Interesting Facts about Pichwai and History of Pichwai

Originated in Rajasthan’s Nathdwara temple, almost 400 years ago, Pichwai art is a force to reckon with. The word ‘Pichwai’ comes from ‘pich’ (back) and ‘wai’ (textile wall hanging) and addresses the tradition of hanging Pichwai artworks depicting Srinathji, behind the deity. Today, these paintings are no longer restricted to the temple and adorn the walls of homes and offices due their bright hues and auspicious motifs. The traditionally ornate Pichwais can now be easily found on cushion covers, carpets, etc. However, this doesn’t diminish the beauty of Pichwai art in the least.

 

There are few fun facts about Pichwai that make it a relevant art form even today. Here are a few of them:

 

Interesting Facts about Pichwai and History of Pichwai

 

Pichwai Interesting Facts #1

 

 

In 1672, the deity of Srinathji—Lord Krishna’s avatar as a 7-year-old, was being transported from Mathura via Agra. The bullock cart’s wheel got stuck in the mud and this was seen as a divine intervention to build a temple here. Thus, the Nathdwara temple was built and gargantuan artworks were hung behind this deity, representing Srinathji’s life as a young child. Pichwai paintings narrate the tale of Krishna lifting the Govardhan Parbat on his little finger to protect the villagers from a torrential downpour. Thus, a genre of Pichwai artworks known as Annakut Pichwai shows Srinathji with his left hand raised. This story is an important part of the history of Pichwai.

 

Pichwai Interesting Facts #2

 

 

If you look closely at a Pichwai portrait, you’ll notice that Srinathji is always decked with a lot of ornaments. However, one of the lesser known Pichwai facts is that in Vrindavan, Srinathji’s idol had a diamond studded chin. In fact, Aurangzeb is believed to have attacked Mathura solely to acquire this gem. Therefore, a Pichwai portrait will always depict a heavily ornamented Srinathji with opulent necklaces, nose rings and finger rings. The history of Pichwai is so sacred that artisans spend hours on getting each ornament and pleat of his attire just right. A lot of Pichwai art is also embossed with gold details to add opulence to Srinathji’s image.

 

Pichwai Interesting Facts #3

 

There’s no room for error while creating Pichwai paintings. The designs are so intricate that even the smallest mistakes get amplified and are visible clearly. To ensure this, artists make these paintings by sitting on the floor in a fixed posture to minimize errors and create the most flawless artworks in Pichwai style. Pichwai famous paintings are created on a large canvas, usually a handspun starched cotton cloth which is filled with colours.

 

Pichwai Interesting Facts #4

 

One of the most interesting facts about Pichwai is its use of organic materials—be it the canvas made of handspun starched cotton cloth or the colours obtained from natural sources. Since the history of Pichwai goes back to 400 years ago, these ingredients were the easiest to find and use for making Pichwai artworks. Traditional Pichwai paintings were always made with natural ingredients for the canvas, colours and brushes. These colours would often take three to four days to be made and were obtained from flowers, leaves and semi-precious stones. Artists often looked to coal, zinc, indigo, saffron, gold, silver, etc. to extract colours. Squirrel, Goat and Horse hair were used to make the bristles for brushes. Therefore, Pichwai famous paintings have a bright colour palette consisting of red, yellow, black and green hues.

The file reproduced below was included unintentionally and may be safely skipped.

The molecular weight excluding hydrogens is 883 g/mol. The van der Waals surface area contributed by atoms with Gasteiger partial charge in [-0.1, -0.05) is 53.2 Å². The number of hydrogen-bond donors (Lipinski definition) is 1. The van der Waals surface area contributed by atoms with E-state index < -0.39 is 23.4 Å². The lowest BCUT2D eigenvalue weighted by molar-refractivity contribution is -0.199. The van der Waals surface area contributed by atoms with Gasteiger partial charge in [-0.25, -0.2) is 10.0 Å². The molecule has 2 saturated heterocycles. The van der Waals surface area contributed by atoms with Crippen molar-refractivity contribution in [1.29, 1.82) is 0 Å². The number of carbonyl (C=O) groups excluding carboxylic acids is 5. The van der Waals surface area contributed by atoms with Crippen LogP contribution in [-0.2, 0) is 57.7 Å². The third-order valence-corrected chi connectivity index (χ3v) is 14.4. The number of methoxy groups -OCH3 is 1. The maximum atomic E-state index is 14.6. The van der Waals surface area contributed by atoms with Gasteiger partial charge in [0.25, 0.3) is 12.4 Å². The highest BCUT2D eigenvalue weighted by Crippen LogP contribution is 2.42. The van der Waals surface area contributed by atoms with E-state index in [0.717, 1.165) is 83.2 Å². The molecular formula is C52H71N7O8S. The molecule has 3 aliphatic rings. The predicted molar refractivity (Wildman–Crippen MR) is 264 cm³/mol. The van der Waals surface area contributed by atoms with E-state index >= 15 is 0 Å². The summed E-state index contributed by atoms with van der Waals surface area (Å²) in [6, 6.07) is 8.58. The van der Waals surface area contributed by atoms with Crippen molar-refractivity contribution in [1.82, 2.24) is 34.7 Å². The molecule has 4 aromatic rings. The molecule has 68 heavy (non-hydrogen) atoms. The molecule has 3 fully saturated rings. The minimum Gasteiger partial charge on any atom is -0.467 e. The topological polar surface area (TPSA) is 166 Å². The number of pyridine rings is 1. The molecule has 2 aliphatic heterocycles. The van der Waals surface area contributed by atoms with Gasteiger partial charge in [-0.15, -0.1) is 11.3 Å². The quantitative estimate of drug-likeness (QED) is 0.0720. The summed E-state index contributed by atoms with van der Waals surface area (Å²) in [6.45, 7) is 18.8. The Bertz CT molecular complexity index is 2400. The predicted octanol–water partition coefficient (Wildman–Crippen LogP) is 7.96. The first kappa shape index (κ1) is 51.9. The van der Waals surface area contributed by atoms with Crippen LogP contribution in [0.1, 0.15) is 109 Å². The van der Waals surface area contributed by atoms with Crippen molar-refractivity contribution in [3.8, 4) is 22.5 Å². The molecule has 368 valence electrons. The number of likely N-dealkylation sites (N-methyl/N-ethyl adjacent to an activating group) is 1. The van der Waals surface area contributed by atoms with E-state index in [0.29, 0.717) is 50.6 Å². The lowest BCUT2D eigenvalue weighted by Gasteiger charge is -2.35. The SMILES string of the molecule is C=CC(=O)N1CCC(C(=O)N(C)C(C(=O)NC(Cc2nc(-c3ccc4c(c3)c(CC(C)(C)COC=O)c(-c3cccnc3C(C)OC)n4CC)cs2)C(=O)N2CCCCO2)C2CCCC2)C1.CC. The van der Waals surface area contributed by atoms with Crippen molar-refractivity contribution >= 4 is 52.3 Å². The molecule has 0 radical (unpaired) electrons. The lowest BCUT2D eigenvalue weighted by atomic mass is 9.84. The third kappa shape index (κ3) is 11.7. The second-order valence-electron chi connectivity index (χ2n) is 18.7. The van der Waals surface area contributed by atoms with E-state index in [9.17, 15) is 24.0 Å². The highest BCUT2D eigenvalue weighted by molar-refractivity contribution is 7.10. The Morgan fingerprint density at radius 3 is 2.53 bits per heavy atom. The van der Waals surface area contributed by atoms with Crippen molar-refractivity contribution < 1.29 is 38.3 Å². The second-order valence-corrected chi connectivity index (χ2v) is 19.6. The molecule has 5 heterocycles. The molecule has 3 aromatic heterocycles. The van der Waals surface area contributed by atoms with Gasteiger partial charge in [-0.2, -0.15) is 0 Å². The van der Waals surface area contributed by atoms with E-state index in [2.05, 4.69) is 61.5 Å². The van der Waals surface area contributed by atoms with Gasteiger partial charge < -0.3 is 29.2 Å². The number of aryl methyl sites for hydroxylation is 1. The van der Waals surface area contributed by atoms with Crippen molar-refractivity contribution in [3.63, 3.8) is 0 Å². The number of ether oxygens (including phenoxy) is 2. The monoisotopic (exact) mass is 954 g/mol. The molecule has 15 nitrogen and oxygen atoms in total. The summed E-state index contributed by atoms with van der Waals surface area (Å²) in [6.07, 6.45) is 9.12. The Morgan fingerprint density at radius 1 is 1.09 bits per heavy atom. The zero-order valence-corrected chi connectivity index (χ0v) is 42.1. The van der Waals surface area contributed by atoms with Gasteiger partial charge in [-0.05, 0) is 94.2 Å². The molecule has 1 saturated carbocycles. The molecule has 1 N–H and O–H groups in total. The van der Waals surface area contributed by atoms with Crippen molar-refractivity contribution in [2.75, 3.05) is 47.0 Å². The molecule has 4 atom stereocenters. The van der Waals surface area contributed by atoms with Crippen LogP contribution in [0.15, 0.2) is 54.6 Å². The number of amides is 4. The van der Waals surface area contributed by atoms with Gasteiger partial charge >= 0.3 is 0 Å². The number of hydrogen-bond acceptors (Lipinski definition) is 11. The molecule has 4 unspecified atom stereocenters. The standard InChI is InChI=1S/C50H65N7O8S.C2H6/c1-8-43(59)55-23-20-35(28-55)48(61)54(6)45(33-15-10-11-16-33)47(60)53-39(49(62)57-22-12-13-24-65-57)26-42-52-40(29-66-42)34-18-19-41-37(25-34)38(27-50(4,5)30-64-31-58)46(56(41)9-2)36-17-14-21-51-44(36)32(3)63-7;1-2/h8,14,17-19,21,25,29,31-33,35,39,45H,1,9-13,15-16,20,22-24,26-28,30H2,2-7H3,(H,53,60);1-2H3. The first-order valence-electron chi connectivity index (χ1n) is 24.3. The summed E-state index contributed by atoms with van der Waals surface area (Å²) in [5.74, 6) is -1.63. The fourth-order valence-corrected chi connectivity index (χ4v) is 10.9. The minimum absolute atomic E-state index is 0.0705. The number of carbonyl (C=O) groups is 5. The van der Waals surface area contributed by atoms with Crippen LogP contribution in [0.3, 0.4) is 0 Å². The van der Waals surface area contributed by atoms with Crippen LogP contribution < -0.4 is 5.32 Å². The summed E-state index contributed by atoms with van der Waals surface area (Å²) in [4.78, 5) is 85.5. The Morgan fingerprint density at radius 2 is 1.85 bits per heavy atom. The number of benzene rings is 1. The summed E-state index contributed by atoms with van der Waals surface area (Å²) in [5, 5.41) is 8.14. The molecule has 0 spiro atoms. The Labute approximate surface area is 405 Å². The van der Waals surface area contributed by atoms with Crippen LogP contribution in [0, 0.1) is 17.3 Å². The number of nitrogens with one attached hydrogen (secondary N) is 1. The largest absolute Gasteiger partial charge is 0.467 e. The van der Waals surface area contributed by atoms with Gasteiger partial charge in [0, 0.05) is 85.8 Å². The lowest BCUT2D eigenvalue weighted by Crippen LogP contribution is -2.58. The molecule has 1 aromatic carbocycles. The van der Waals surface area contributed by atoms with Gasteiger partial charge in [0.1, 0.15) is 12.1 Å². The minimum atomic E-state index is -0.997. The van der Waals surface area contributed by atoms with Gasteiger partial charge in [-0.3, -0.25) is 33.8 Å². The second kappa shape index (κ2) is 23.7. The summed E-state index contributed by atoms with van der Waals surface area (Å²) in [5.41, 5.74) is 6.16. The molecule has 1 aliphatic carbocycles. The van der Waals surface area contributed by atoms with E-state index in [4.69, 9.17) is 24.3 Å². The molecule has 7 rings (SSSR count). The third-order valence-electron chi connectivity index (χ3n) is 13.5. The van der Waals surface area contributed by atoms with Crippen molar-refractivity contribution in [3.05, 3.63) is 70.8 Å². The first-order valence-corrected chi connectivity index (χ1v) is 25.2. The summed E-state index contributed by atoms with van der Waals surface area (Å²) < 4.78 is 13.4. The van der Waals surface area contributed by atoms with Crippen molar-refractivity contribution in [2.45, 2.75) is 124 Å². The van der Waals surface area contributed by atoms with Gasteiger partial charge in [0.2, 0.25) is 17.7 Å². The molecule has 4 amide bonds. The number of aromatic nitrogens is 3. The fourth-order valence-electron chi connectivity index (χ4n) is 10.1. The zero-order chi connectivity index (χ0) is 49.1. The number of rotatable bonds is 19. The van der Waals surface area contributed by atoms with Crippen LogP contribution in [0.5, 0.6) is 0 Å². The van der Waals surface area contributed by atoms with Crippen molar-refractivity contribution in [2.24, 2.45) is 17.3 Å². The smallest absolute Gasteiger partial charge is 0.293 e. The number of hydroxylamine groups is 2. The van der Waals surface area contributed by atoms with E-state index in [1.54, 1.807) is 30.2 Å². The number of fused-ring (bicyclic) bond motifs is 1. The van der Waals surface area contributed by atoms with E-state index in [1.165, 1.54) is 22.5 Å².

Pichwai Interesting Facts #5

 

 

One of the most shocking Pichwai facts is that this art form was more or less forgotten, until noticed by the devotees of Vallabhacharya sect. For them Pichwai art has a great significance. Vallabharcharya created 24 legendary poses of Lord Krishna against the backdrop of Nathdwara temple. Each of these Pichwai paintings corresponds to a specific festival. Imagine the loss if this vibrant art form hadn’t been rediscovered and revived!

 

Shri Vallabharcharya belongs to the Vaishnava tradition and founded ‘Pushtimarg’ which primarily worships Srinathji as its principal deity. Thankfully, Pichwai art is still here and gaining more prominence with each passing day.

 

Pichwai Interesting Facts #6

 

There are no rigid rules regarding the way Pichwai artworks should be hung. While Pichwai art may have originated in the Nathdwara temple, all paintings are not religious in nature. Perhaps, this is why Pichwai famous paintings have found a humble abode in the walls of many living rooms and offices. A lot of these artworks simply include natural motifs like flowers, animals and natural landscape. They are excellent options for large wall fine art for living room decorations.

 

Pichwai Interesting Facts #7

 

 

One of the least known Pichwai facts is that there are Pichwais for every season. In case you haven’t noticed, Pichwai famous paintings are filled with some common elements like lotuses, peacocks and cows. Each motif and symbol has a purpose and many of them often point to the season depicted in these paintings. Summer Pichwais are loaded with rosy pink lotuses across the canvas to give Srinathji some respite from the heat. Peacocks are an integral part of Morkuti Pichwais as they are seen celebrating the monsoon season or waiting to welcome the rain.

 

Head over to our Pichwai collection to see these facts play out on our artworks!

February 17, 2021 — Team Bimba